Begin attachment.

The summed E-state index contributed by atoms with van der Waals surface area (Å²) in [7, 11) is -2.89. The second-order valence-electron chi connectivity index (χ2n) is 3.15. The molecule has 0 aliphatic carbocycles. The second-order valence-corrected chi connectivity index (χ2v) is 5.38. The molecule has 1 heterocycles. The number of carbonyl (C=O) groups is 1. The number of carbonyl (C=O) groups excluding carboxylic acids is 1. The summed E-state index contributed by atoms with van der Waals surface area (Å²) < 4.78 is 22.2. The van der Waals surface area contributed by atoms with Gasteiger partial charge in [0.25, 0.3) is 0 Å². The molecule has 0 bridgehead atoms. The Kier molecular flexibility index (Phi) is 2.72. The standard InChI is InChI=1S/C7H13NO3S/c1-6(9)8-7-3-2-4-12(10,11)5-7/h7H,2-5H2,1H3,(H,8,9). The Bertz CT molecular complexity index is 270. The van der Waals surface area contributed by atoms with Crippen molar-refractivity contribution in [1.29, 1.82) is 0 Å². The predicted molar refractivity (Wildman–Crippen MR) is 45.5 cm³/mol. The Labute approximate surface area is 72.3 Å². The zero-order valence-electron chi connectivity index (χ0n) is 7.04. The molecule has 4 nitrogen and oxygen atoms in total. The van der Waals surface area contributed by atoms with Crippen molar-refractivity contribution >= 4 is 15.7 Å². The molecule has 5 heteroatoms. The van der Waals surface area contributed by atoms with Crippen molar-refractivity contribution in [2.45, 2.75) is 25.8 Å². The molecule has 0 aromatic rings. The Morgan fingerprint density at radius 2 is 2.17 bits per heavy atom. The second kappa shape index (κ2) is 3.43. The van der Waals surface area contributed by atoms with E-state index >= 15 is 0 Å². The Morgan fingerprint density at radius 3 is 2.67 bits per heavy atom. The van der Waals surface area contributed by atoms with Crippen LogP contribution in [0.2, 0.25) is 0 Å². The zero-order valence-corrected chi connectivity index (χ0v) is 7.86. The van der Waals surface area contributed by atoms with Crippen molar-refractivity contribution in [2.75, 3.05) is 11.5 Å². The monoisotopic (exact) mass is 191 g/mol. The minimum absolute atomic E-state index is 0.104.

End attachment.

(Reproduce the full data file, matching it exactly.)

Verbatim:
The summed E-state index contributed by atoms with van der Waals surface area (Å²) in [7, 11) is -2.89. The second-order valence-electron chi connectivity index (χ2n) is 3.15. The molecule has 0 aliphatic carbocycles. The second-order valence-corrected chi connectivity index (χ2v) is 5.38. The molecule has 1 heterocycles. The number of carbonyl (C=O) groups is 1. The number of carbonyl (C=O) groups excluding carboxylic acids is 1. The summed E-state index contributed by atoms with van der Waals surface area (Å²) < 4.78 is 22.2. The van der Waals surface area contributed by atoms with Gasteiger partial charge in [0.25, 0.3) is 0 Å². The molecule has 0 bridgehead atoms. The Kier molecular flexibility index (Phi) is 2.72. The standard InChI is InChI=1S/C7H13NO3S/c1-6(9)8-7-3-2-4-12(10,11)5-7/h7H,2-5H2,1H3,(H,8,9). The Bertz CT molecular complexity index is 270. The van der Waals surface area contributed by atoms with Crippen molar-refractivity contribution in [1.29, 1.82) is 0 Å². The predicted molar refractivity (Wildman–Crippen MR) is 45.5 cm³/mol. The Labute approximate surface area is 72.3 Å². The zero-order valence-electron chi connectivity index (χ0n) is 7.04. The molecule has 4 nitrogen and oxygen atoms in total. The van der Waals surface area contributed by atoms with Crippen molar-refractivity contribution >= 4 is 15.7 Å². The molecule has 5 heteroatoms. The van der Waals surface area contributed by atoms with Crippen molar-refractivity contribution in [2.45, 2.75) is 25.8 Å². The molecule has 0 aromatic rings. The Morgan fingerprint density at radius 2 is 2.17 bits per heavy atom. The second kappa shape index (κ2) is 3.43. The van der Waals surface area contributed by atoms with E-state index >= 15 is 0 Å². The Morgan fingerprint density at radius 3 is 2.67 bits per heavy atom. The van der Waals surface area contributed by atoms with Crippen LogP contribution in [0.2, 0.25) is 0 Å². The zero-order valence-corrected chi connectivity index (χ0v) is 7.86. The van der Waals surface area contributed by atoms with Crippen molar-refractivity contribution in [2.75, 3.05) is 11.5 Å². The monoisotopic (exact) mass is 191 g/mol. The minimum absolute atomic E-state index is 0.104.